(if (< d 0)
                (make-interval (* b c) (* a d))
                (make-interval (* b c) (* b d)))
            (make-interval (* a c) (* b d))))))

Exercise 2.12

(define (make-center-percent c p)
  (make-center-width c (* c p 0.01)))

(define (percent intv)
  (* (/ (width intv) (center intv)) 100.0))

Exercise 2.13

The actual percentage tolerance is

$$\frac{w_1w_2(p_1+p_2)}{center}\,,\quad\begin{aligned}&\text{where $w$ denotes width, $p$ denotes percentage tolerance}\\&\text{and $center$ denotes the center of the product interval.}\end{aligned}$$

Since the tolerance is small enough to ignore the discrepancy between $center$ and $w_1w_2$ , the percentage tolerance is $p_1+p_2$ approximately. Thus, we have

(define (prod-percent-approx a b)
  (+ (percent a) (percent b)))

Exercises 2.14 ~ 2.16

All three problems point to the difficulty to introduce “identity” to interval arithmetic.

Suppose we have two numbers $A$ and $B$ , which settles within intervals $I_A=[L_A,H_A]$ and $I_B=[L_B,H_B]$ , respectively (assuming that all numbers are positive). Then we’ll have

$$\frac{I_A}{I_B}=\left[\frac{L_A}{H_B},\frac{H_A}{L_B}\right]$$

under the definition of interval division. But when we try to divide an interval by itself, we’ll get

$$\frac{I_A}{I_A}=\left[\frac{L_A}{H_A},\frac{H_A}{L_A}\right]$$

which is for most of the time not equal to $[1,1]$ as we might have expected.

The above example illustrates that, the re-appearance of an interval in an expression may well introduce uncertainty to the evaluation. This is because, we never know whether two intervals are related to the same number. In other words, intervals don’t have “identity”.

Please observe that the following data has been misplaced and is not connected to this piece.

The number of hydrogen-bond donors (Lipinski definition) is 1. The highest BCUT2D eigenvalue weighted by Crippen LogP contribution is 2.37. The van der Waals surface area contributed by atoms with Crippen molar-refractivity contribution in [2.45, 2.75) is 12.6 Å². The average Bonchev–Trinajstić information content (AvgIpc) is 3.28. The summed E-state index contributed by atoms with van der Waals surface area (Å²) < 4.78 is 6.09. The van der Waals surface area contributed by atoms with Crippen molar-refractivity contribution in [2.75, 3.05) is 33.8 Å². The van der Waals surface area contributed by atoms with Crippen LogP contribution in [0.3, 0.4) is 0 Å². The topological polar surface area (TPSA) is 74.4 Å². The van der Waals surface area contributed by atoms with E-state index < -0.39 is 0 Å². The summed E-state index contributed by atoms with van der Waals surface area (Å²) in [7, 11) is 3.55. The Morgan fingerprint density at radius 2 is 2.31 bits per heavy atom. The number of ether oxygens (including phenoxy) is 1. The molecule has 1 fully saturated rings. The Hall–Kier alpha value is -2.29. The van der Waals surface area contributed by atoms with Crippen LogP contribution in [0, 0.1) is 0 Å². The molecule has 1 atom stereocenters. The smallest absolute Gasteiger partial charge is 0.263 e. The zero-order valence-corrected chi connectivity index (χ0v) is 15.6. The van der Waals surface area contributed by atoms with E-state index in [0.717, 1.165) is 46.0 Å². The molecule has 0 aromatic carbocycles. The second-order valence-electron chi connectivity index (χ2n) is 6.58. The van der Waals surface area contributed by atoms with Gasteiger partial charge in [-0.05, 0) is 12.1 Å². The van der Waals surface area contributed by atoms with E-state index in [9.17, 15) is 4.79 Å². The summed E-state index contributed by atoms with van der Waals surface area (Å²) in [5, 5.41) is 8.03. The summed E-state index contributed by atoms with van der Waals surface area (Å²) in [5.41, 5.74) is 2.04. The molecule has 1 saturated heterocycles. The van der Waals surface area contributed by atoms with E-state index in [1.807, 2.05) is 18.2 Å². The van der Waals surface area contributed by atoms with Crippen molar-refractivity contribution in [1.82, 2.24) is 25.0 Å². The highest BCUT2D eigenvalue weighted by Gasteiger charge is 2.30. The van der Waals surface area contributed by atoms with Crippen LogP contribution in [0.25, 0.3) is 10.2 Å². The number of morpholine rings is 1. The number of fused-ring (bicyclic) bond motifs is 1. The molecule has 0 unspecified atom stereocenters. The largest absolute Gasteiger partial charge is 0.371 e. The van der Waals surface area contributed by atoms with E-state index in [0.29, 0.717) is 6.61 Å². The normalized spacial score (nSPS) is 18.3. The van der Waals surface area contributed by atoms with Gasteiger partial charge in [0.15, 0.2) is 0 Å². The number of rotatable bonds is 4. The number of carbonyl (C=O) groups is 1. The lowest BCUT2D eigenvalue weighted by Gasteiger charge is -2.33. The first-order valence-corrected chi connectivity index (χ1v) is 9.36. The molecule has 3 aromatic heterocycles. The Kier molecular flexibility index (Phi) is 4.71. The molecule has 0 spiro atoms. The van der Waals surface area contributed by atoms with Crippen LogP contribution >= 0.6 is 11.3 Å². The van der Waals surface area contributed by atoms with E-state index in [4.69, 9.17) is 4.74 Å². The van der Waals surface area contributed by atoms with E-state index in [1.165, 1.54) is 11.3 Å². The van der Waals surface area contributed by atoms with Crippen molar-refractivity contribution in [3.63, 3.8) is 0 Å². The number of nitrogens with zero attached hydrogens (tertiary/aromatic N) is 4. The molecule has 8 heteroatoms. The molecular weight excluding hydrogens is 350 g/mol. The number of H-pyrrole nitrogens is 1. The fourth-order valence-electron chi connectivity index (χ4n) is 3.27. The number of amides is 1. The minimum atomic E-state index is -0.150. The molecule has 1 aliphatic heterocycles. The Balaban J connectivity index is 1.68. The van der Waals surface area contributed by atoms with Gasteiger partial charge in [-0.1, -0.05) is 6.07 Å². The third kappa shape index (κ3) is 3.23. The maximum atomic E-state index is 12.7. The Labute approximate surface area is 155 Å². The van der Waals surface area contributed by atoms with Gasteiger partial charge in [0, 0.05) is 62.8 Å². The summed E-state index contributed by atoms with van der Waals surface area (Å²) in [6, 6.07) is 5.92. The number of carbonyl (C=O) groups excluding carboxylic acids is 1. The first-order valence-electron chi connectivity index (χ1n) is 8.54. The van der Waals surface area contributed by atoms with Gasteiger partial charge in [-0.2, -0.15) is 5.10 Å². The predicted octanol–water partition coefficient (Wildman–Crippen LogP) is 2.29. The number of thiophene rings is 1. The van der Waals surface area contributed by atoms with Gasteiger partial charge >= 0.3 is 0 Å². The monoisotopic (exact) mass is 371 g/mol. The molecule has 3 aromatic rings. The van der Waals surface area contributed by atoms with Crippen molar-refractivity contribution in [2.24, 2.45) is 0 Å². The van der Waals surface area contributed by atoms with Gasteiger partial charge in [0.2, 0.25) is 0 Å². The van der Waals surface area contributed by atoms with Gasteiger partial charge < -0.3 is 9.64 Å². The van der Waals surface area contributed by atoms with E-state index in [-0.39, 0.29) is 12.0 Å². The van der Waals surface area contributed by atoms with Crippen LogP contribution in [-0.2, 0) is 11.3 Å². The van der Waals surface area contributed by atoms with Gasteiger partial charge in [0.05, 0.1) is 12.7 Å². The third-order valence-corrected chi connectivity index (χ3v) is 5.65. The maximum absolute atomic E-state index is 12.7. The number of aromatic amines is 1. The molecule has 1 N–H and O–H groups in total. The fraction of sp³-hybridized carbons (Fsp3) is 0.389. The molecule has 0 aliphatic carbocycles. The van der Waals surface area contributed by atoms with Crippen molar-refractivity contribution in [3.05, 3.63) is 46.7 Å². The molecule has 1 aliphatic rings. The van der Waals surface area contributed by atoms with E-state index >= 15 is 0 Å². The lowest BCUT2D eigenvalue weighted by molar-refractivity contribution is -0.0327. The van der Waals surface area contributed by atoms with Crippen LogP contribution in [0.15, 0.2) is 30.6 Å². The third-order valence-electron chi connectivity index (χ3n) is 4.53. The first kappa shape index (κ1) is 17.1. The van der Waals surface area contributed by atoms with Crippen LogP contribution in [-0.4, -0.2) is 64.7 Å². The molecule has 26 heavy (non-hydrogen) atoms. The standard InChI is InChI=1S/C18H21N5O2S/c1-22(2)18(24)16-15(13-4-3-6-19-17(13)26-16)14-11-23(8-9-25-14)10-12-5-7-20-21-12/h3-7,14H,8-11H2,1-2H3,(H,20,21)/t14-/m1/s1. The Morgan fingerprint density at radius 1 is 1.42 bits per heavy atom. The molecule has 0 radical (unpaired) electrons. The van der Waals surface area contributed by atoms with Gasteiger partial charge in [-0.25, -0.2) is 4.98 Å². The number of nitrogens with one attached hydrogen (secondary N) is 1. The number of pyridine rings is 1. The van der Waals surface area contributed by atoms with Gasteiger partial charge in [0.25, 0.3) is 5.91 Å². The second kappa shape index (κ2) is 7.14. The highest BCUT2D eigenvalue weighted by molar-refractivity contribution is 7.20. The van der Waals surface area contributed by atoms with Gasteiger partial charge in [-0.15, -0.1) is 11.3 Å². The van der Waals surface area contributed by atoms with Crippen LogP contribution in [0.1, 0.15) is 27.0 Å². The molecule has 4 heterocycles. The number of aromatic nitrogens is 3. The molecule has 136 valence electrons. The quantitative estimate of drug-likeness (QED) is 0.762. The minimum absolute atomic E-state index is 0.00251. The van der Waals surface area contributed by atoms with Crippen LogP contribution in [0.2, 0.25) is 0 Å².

Intervals don’t have identity, but real numbers do. I have devised an approach to eliminate these uncertainties. That is, settle the numbers into their corresponding intervals randomly before evaluating the expression. After repeating the “settle-evaluate” loop for say $100,000$ times, we’ll get a decent approximation to the actual interval.

My approach is inspired by the Monte Carlo methods, which rely on repeated random sampling to obtain numerical results. The approach may be time-consuming since the evaluation has to be carried out a great many times before the approximation becomes precise enough. But it will always give the right answer.

My code written in Python is given below:

random-sampling.py
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import random

infty = float('inf')

class Interval(object):
def __init__(self, lower, upper):
self.lower = lower
self.upper = upper

def settle(self):
return random.random() * (self.upper - self.lower) + self.lower

@staticmethod
def from_center_percent(center, percent):
width = center * percent * 0.01
return Interval(center - width, center + width)

def __str__(self):
return 'Interval(%.3f, %.3f)' % (self.lower, self.upper)


def evaluate(func, intervals, precision=100000):
lower, upper = infty, -infty
for _ in range(precision):
val = func(*(i.settle() for i in intervals))
if val < lower:
lower = val
if val > upper:
upper = val
return Interval(lower, upper)


if __name__ == '__main__':
# These two functions accept two arguments,
# which are values settled for each loop
# within their corresponding interval.
def func_1(a, b):
return (a * b) / (a + b)

def func_2(a, b):
return 1.0 / (1.0 / a + 1.0 / b)

I = Interval.from_center_percent
intervals = [I(100, 5), I(10, 5)]

print(evaluate(func_1, intervals))
print(evaluate(func_2, intervals))

We know par2 is the procedure which has its parameters appear only once in its body. So it have no issues with identity.

And in the random sampling approach, both func_1 and func_2 evaluate to the same answer, which is equal to the one produced by par2 .